Employees and contractors working in industries that have received pandemic relief funds should be aware of whether the funds are being properly spent. For example, paycheck protection program (PPP) funds are intended to keep employees on the payroll. If employers apply for and receive PPP funds and then fail to keep employees on their payrolls there may be cause for concern about fraud.

Employees or contractors concerned about fraud should consult legal counsel before reporting fraud or speaking out. Potential whistleblowers need legal advice because employers may retaliate against even well-intentioned employees. Employees who want to report suspected fraud or illegality have rights[7], if retaliation occurs. The key is having an experienced lawyer to provide counsel and to help navigate the legal system.

If an employee identifies a significant fraud scheme, s/he may be entitled to an award for sharing that information with government agencies. The federal False Claims Act provides whistleblowing employees with a share of the federal funds recovered ranging from 15% – 30% of the amount recovered.[8] Additionally, the U.S. Securities and Exchange Commission (SEC), Commodities and Futures Trading Commission (CFTC), and Internal Revenue Service (IRS) offer awards for information that leads to significant fines and penalties.[9] Many states also have their own False Claims Act laws that are designed to reward whistleblowers with information that protects state funds from fraud.

Where is the pandemic relief funding going?[10]

  • Airline industry: $78.1 billion
  • Small businesses: $686 billion
  • Farming industry: $9.5 billion
  • Financial institutions: $60 billion (includes paycheck protection funding)
  • Global assistance: $1.5 billion
  • Higher education: $14.1 billion
  • Hospitals and health care providers: $176 billion

What should employees, contractors, accountants, business managers, bookkeepers, lawyers, billing specialists, technicians, engineers, doctors, nurses, project managers, and others be on the lookout for? Examples include:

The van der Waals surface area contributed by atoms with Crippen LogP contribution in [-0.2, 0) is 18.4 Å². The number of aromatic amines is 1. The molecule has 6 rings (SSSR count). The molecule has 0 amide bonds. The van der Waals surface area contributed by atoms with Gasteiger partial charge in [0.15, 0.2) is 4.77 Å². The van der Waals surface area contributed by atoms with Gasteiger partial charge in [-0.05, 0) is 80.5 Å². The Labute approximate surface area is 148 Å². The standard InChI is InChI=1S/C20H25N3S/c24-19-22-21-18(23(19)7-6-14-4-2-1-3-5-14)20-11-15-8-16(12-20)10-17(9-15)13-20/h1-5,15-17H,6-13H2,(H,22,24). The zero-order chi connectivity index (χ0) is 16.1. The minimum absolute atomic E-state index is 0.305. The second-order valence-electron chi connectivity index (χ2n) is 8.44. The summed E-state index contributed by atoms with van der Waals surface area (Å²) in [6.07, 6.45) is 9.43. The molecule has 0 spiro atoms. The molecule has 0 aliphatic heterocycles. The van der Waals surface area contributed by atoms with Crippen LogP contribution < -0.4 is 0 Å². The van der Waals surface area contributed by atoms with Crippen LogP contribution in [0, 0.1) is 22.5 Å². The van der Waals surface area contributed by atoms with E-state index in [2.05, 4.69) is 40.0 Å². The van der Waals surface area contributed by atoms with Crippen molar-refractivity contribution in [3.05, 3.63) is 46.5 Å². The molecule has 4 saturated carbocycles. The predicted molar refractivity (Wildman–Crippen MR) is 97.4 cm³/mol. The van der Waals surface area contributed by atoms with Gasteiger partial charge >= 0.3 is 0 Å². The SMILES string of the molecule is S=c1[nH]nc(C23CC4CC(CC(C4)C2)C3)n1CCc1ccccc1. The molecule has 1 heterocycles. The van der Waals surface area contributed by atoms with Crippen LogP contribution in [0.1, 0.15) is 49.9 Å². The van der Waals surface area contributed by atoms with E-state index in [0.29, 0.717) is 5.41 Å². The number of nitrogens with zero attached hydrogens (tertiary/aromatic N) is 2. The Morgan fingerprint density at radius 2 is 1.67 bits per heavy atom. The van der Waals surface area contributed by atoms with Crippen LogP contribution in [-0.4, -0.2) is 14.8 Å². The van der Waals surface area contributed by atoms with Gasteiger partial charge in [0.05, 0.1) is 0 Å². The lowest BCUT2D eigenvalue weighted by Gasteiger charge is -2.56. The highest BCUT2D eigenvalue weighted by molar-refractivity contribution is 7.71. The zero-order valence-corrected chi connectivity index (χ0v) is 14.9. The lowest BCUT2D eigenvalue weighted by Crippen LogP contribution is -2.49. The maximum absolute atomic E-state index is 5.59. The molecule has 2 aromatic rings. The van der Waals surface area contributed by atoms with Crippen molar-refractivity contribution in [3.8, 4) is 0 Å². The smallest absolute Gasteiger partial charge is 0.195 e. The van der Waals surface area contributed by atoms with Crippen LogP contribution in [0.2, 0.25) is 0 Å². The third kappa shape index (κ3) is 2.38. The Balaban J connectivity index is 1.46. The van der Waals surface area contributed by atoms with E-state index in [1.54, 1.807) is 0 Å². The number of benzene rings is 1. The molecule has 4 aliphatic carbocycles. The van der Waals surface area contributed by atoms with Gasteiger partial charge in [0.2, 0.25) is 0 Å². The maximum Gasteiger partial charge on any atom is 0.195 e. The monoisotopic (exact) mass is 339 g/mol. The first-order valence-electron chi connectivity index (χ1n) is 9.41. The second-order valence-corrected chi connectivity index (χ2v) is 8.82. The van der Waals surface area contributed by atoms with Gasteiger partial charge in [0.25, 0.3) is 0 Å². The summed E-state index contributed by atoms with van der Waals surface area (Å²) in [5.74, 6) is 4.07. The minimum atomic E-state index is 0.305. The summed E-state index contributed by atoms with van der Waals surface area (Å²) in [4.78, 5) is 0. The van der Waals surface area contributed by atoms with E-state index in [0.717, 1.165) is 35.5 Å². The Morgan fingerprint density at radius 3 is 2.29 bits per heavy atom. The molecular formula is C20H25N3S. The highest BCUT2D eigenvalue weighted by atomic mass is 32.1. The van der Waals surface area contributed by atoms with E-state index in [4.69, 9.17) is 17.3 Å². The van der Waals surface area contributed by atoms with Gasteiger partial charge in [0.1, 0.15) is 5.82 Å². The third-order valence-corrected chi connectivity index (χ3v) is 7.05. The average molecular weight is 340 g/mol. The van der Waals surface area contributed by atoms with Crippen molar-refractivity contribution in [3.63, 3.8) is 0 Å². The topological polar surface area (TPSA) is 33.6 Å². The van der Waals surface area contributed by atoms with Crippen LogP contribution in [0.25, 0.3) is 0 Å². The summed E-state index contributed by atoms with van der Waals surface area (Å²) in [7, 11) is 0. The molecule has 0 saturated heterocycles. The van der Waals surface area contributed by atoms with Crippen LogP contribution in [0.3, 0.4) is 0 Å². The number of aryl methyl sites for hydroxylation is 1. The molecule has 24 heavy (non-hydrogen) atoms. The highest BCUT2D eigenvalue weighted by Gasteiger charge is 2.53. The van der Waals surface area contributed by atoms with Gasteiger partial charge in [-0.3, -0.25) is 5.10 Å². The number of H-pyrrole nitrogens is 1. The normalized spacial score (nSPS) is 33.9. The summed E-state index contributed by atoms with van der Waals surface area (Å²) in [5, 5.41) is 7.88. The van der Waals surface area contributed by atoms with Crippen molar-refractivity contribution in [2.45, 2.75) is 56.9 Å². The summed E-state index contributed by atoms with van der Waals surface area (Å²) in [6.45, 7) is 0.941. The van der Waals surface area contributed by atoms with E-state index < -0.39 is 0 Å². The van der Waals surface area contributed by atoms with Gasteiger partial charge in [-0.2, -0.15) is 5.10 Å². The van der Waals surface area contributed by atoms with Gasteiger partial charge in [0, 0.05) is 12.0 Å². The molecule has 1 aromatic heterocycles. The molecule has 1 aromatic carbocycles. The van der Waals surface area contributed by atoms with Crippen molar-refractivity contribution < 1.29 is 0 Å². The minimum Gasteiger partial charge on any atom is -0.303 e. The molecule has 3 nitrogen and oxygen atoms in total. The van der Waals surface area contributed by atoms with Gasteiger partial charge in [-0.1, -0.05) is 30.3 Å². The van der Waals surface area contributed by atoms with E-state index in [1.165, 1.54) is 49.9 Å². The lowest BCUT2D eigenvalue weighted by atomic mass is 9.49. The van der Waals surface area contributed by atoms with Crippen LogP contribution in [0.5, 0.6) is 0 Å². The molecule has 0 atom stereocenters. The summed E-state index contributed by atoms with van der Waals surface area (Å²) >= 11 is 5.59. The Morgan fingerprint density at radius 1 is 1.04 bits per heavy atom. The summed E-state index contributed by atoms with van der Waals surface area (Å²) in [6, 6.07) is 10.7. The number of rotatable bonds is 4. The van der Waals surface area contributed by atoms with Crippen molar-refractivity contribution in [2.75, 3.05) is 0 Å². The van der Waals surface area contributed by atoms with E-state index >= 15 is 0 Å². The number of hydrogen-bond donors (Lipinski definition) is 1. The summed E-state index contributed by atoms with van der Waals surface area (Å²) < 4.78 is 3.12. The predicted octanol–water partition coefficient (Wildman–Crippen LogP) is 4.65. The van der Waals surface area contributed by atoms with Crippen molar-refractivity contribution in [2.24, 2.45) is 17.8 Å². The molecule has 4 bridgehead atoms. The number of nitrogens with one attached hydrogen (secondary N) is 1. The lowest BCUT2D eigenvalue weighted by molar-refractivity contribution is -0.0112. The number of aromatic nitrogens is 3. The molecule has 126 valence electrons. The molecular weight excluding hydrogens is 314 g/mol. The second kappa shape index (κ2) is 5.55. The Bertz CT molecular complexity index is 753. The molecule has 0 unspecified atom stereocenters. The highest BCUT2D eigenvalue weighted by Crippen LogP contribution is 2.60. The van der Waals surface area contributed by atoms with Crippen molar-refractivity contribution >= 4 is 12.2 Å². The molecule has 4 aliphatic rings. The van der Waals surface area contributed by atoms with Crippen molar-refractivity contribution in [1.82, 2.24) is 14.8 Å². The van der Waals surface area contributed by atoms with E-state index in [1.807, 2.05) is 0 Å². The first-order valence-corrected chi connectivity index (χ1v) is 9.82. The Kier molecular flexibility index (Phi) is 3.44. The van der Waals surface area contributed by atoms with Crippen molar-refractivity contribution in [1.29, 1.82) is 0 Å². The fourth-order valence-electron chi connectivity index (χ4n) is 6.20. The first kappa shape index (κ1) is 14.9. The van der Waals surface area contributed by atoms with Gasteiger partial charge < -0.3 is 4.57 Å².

• False claims to the government regarding the efficacy of drugs that might be used to treat or provide a vaccine for COVID-19;
  • False certifications or claims regarding research concerning COVID-19;
  • False certifications to the government regarding meeting the specifications required to manufacture or refurbish ventilators and other medical equipment;
  • Fraudulent or misleading statements on applications for loans, grants, or other pandemic relief funding such as the paycheck protection program; and
  • Billing Medicare, Medicaid and/or other government agencies or government funded projects for COVID-19 related services that were not provided or that were provided in a materially substandard manner.

Employees can make a big difference and help combat fraud by seeking legal counsel and safely reporting suspected wrongdoing involving pandemic relief funds.

For a free consultation, contact Mehri & Skalet. Your communications are confidential and protected by law.

Richard Condit is a whistleblower attorney in Washington, DC.
Cleveland Lawrence III is a whistleblower attorney in Washington, DC.

[1] See, SIGTARP Semiannual Report to Congress Oct 2019-March 2020:

[2] Id.

[3] Senator Grassley Discusses History of Oversight: The Lloyd-La Follette Act

[4] See, Pandemic Response Accountability Committee, Track the Money

[5] United Federation of Teachers summary of the Heroes Act

[6] See, e.g.,

[7] See, Mehri & Skalet summary of whistleblower rights programs:

[8] See, Department of Justice primer (Section d. Award to the Relator).

[9] See, Mehri & Skalet overviews of SEC, CFTC, and IRS programs. SEC and CFTC programs IRS program

[10] See, Pandemic Response Accountability Committee, Track the Money